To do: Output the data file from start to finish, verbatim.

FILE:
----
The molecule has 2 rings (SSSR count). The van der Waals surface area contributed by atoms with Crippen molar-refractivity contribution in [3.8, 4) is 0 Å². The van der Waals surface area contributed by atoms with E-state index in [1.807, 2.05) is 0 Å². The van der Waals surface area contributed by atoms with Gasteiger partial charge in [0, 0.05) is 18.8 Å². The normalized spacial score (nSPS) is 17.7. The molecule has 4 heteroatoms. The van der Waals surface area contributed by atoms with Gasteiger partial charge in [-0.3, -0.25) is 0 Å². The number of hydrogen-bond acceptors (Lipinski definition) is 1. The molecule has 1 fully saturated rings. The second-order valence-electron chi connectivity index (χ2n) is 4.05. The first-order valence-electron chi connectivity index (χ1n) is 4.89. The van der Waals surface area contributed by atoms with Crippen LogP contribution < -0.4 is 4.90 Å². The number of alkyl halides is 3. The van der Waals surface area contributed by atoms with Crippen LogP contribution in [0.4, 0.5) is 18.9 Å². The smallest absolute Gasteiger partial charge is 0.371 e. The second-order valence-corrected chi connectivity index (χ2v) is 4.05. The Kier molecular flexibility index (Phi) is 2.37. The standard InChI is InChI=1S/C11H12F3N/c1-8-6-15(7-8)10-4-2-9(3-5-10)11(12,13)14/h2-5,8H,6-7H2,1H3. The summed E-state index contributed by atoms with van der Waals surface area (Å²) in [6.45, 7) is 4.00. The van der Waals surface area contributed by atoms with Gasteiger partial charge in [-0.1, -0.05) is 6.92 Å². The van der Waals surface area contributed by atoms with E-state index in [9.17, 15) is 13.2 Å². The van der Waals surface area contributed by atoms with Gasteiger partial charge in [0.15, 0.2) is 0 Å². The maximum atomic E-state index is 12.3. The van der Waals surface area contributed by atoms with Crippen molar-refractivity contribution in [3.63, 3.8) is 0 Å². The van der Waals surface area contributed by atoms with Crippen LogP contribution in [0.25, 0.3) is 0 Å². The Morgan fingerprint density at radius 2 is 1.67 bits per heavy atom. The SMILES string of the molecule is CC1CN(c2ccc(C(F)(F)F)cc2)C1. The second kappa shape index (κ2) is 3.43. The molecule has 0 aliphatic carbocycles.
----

The molecule has 2 rings (SSSR count). The van der Waals surface area contributed by atoms with Crippen molar-refractivity contribution in [3.8, 4) is 0 Å². The van der Waals surface area contributed by atoms with E-state index in [1.807, 2.05) is 0 Å². The van der Waals surface area contributed by atoms with Gasteiger partial charge in [0, 0.05) is 18.8 Å². The normalized spacial score (nSPS) is 17.7. The molecule has 4 heteroatoms. The van der Waals surface area contributed by atoms with Gasteiger partial charge in [-0.3, -0.25) is 0 Å². The number of hydrogen-bond acceptors (Lipinski definition) is 1. The molecule has 1 fully saturated rings. The second-order valence-electron chi connectivity index (χ2n) is 4.05. The first-order valence-electron chi connectivity index (χ1n) is 4.89. The van der Waals surface area contributed by atoms with Crippen LogP contribution < -0.4 is 4.90 Å². The number of alkyl halides is 3. The van der Waals surface area contributed by atoms with Crippen LogP contribution in [0.4, 0.5) is 18.9 Å². The smallest absolute Gasteiger partial charge is 0.371 e. The second-order valence-corrected chi connectivity index (χ2v) is 4.05. The Kier molecular flexibility index (Phi) is 2.37. The standard InChI is InChI=1S/C11H12F3N/c1-8-6-15(7-8)10-4-2-9(3-5-10)11(12,13)14/h2-5,8H,6-7H2,1H3. The summed E-state index contributed by atoms with van der Waals surface area (Å²) in [6.45, 7) is 4.00. The van der Waals surface area contributed by atoms with Gasteiger partial charge in [-0.1, -0.05) is 6.92 Å². The van der Waals surface area contributed by atoms with E-state index in [9.17, 15) is 13.2 Å². The van der Waals surface area contributed by atoms with Gasteiger partial charge in [0.15, 0.2) is 0 Å². The maximum atomic E-state index is 12.3. The van der Waals surface area contributed by atoms with Crippen molar-refractivity contribution in [3.63, 3.8) is 0 Å². The van der Waals surface area contributed by atoms with Crippen LogP contribution in [0.25, 0.3) is 0 Å². The Morgan fingerprint density at radius 2 is 1.67 bits per heavy atom. The SMILES string of the molecule is CC1CN(c2ccc(C(F)(F)F)cc2)C1. The second kappa shape index (κ2) is 3.43. The molecule has 0 aliphatic carbocycles.